Japanese take it as a given that ho-ren-so is a good way of working and that it is common to people from other countries. They often expect their American colleagues to do ho-ren-so, without realizing that it’s not natural to them. They also fail to recognize that for many Americans, the back and forth of ho-ren-so can feel like micro-management,
and that going back and forth multiple times to perfect something can feel excruciating.
A Training Technique
From the American perspective, the multiple corrections in the ho-ren-so process can feel like demeaning criticism, or a form of torture. However, from the Japanese perspective they are a training technique. It’s similar to the karate teacher who demonstrates a correct way of doing a certain kick, then walks around the room monitoring the students, giving corrections to those who haven’t done it correctly. The person with the more knowledge gives the person doing the work a chance to do it on their own, then reacts to what they present.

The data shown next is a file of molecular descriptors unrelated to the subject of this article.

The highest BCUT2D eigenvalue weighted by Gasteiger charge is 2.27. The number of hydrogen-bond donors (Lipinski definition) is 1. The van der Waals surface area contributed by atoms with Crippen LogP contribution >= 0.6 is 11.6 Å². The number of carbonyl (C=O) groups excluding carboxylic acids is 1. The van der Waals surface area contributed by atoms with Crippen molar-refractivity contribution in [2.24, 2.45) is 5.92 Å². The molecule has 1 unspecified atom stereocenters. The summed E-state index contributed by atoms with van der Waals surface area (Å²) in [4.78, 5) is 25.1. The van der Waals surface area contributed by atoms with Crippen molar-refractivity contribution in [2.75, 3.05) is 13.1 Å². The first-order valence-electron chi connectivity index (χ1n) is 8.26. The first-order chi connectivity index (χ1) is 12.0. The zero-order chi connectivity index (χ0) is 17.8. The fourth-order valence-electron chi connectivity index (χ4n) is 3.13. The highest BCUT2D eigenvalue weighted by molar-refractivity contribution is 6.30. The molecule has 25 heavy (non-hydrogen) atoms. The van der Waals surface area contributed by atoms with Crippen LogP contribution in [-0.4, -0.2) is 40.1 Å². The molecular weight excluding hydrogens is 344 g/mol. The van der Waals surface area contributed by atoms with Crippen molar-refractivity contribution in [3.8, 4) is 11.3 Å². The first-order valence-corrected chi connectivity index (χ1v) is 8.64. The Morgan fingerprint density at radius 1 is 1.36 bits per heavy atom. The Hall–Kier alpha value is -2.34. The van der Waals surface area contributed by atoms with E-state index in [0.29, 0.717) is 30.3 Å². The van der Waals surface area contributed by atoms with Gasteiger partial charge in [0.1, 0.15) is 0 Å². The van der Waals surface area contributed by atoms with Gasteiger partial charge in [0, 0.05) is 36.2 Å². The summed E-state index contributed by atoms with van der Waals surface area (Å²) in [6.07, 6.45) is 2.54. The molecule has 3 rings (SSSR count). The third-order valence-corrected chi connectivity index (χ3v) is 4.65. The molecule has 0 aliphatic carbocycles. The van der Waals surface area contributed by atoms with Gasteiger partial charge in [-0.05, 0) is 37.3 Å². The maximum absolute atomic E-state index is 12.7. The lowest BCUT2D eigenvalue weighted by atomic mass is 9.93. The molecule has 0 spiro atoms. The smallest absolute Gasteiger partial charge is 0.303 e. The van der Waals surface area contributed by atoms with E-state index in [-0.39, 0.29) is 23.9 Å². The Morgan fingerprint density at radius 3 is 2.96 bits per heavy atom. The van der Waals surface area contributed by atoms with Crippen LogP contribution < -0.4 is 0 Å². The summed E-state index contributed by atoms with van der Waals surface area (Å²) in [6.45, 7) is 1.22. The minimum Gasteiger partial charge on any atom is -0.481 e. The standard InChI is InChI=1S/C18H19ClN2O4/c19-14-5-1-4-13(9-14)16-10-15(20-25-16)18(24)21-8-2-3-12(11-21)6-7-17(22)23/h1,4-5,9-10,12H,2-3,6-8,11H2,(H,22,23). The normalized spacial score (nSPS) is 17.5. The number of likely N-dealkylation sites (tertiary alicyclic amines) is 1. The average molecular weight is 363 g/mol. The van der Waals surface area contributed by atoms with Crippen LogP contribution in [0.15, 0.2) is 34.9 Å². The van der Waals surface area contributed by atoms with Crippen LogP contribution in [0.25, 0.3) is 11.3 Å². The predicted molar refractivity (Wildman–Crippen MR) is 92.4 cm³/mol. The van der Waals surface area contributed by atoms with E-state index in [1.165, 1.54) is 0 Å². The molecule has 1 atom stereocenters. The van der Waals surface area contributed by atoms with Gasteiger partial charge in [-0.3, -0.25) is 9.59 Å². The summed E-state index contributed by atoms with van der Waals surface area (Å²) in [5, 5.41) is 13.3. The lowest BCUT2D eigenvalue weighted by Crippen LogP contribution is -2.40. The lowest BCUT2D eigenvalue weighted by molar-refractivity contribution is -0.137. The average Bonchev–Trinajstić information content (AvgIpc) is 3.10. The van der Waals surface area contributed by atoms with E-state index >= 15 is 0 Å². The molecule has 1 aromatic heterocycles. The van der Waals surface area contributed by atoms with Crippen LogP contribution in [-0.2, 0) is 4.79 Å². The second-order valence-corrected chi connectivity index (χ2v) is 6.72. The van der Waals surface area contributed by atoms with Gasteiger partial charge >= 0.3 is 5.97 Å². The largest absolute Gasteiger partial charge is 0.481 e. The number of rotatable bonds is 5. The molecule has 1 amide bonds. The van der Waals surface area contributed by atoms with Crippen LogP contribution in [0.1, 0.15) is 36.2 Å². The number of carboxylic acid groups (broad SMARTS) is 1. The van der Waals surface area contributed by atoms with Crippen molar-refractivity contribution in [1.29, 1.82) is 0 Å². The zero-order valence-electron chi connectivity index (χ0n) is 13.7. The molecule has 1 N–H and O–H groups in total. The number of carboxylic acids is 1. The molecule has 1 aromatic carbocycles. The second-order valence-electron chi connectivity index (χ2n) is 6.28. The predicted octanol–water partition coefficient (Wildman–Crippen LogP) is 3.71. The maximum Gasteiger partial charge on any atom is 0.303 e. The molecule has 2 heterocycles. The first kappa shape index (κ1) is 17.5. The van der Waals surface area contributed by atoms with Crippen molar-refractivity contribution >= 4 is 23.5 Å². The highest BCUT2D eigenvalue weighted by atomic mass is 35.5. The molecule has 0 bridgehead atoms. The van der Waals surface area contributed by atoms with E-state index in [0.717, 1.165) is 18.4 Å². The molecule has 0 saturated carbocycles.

This way of working is how young Japanese typically learn how to do their jobs. So it’s second nature for Japanese to work in this way. For example, many Japanese companies use a special format for reports called an A3, after the extra- large paper size that they are prepared on. Fitting all the necessary information into one page in the proper way is something of an art form. The way that young Japanese learn to do it is not by taking a course as might be done in an American company, but rather by trying to write them and then have them corrected by their supervisor, and repeating this process over and over again until they have absorbed how to do it.
The fact that someone would take the time to look at one’s work multiple times and make detailed…